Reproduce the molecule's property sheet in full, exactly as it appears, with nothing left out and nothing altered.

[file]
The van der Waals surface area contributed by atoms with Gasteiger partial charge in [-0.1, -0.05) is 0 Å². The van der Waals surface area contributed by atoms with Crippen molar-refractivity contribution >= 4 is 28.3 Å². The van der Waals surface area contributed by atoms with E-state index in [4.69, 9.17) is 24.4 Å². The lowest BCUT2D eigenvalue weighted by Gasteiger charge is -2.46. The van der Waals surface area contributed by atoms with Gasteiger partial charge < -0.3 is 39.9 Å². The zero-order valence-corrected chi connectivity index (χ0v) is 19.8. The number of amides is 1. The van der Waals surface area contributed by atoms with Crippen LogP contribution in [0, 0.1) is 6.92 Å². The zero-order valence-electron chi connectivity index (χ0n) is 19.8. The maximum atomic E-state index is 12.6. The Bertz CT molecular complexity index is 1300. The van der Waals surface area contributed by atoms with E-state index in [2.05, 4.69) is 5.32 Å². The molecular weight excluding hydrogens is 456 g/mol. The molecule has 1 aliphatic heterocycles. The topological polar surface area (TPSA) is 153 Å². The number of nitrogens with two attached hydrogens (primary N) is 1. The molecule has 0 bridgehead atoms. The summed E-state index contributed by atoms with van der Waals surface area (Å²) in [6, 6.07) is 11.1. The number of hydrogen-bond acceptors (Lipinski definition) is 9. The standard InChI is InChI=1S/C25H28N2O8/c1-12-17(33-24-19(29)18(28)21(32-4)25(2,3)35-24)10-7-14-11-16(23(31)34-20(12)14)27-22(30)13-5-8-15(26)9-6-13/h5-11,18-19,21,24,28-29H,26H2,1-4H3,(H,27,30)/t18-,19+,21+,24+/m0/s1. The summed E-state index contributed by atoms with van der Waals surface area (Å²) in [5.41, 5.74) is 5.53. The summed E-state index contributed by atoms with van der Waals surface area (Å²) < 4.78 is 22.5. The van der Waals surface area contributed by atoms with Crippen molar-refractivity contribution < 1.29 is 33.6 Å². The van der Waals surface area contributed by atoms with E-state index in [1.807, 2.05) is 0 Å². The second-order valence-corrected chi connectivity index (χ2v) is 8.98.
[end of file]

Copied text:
The van der Waals surface area contributed by atoms with Gasteiger partial charge in [-0.1, -0.05) is 0 Å². The van der Waals surface area contributed by atoms with Crippen molar-refractivity contribution >= 4 is 28.3 Å². The van der Waals surface area contributed by atoms with E-state index in [4.69, 9.17) is 24.4 Å². The lowest BCUT2D eigenvalue weighted by Gasteiger charge is -2.46. The van der Waals surface area contributed by atoms with Gasteiger partial charge < -0.3 is 39.9 Å². The zero-order valence-corrected chi connectivity index (χ0v) is 19.8. The number of amides is 1. The van der Waals surface area contributed by atoms with Crippen LogP contribution in [0, 0.1) is 6.92 Å². The zero-order valence-electron chi connectivity index (χ0n) is 19.8. The maximum atomic E-state index is 12.6. The Bertz CT molecular complexity index is 1300. The van der Waals surface area contributed by atoms with E-state index in [2.05, 4.69) is 5.32 Å². The molecular weight excluding hydrogens is 456 g/mol. The molecule has 1 aliphatic heterocycles. The topological polar surface area (TPSA) is 153 Å². The number of nitrogens with two attached hydrogens (primary N) is 1. The molecule has 0 bridgehead atoms. The summed E-state index contributed by atoms with van der Waals surface area (Å²) in [6, 6.07) is 11.1. The number of hydrogen-bond acceptors (Lipinski definition) is 9. The standard InChI is InChI=1S/C25H28N2O8/c1-12-17(33-24-19(29)18(28)21(32-4)25(2,3)35-24)10-7-14-11-16(23(31)34-20(12)14)27-22(30)13-5-8-15(26)9-6-13/h5-11,18-19,21,24,28-29H,26H2,1-4H3,(H,27,30)/t18-,19+,21+,24+/m0/s1. The summed E-state index contributed by atoms with van der Waals surface area (Å²) in [5.41, 5.74) is 5.53. The summed E-state index contributed by atoms with van der Waals surface area (Å²) < 4.78 is 22.5. The van der Waals surface area contributed by atoms with Crippen molar-refractivity contribution < 1.29 is 33.6 Å². The van der Waals surface area contributed by atoms with E-state index in [1.807, 2.05) is 0 Å². The second-order valence-corrected chi connectivity index (χ2v) is 8.98.